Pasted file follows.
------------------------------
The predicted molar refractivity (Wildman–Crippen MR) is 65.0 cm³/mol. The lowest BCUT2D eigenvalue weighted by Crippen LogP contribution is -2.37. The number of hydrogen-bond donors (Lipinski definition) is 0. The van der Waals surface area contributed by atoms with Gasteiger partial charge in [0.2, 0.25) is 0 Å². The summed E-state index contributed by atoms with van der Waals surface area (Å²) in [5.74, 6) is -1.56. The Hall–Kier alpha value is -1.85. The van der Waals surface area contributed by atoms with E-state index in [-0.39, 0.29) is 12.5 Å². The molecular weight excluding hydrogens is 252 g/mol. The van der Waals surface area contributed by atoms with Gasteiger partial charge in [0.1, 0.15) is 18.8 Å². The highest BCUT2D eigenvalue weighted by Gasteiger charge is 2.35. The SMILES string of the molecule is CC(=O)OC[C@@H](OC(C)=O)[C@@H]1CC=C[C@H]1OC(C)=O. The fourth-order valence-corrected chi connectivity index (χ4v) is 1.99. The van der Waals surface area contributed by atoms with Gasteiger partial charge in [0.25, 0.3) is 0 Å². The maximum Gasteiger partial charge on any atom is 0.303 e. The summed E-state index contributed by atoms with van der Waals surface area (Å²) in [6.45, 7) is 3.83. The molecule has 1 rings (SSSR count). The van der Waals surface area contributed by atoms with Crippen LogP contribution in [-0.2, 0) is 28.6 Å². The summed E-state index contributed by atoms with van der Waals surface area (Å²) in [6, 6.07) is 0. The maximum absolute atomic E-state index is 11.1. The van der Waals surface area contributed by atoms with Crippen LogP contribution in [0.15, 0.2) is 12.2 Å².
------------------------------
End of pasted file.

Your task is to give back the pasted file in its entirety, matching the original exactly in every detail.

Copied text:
The predicted molar refractivity (Wildman–Crippen MR) is 65.0 cm³/mol. The lowest BCUT2D eigenvalue weighted by Crippen LogP contribution is -2.37. The number of hydrogen-bond donors (Lipinski definition) is 0. The van der Waals surface area contributed by atoms with Gasteiger partial charge in [0.2, 0.25) is 0 Å². The summed E-state index contributed by atoms with van der Waals surface area (Å²) in [5.74, 6) is -1.56. The Hall–Kier alpha value is -1.85. The van der Waals surface area contributed by atoms with E-state index in [-0.39, 0.29) is 12.5 Å². The molecular weight excluding hydrogens is 252 g/mol. The van der Waals surface area contributed by atoms with Gasteiger partial charge in [0.1, 0.15) is 18.8 Å². The highest BCUT2D eigenvalue weighted by Gasteiger charge is 2.35. The SMILES string of the molecule is CC(=O)OC[C@@H](OC(C)=O)[C@@H]1CC=C[C@H]1OC(C)=O. The fourth-order valence-corrected chi connectivity index (χ4v) is 1.99. The van der Waals surface area contributed by atoms with Gasteiger partial charge in [0.25, 0.3) is 0 Å². The maximum Gasteiger partial charge on any atom is 0.303 e. The summed E-state index contributed by atoms with van der Waals surface area (Å²) in [6.45, 7) is 3.83. The molecule has 1 rings (SSSR count). The van der Waals surface area contributed by atoms with Crippen LogP contribution in [-0.2, 0) is 28.6 Å². The summed E-state index contributed by atoms with van der Waals surface area (Å²) in [6, 6.07) is 0. The maximum absolute atomic E-state index is 11.1. The van der Waals surface area contributed by atoms with Crippen LogP contribution in [0.15, 0.2) is 12.2 Å².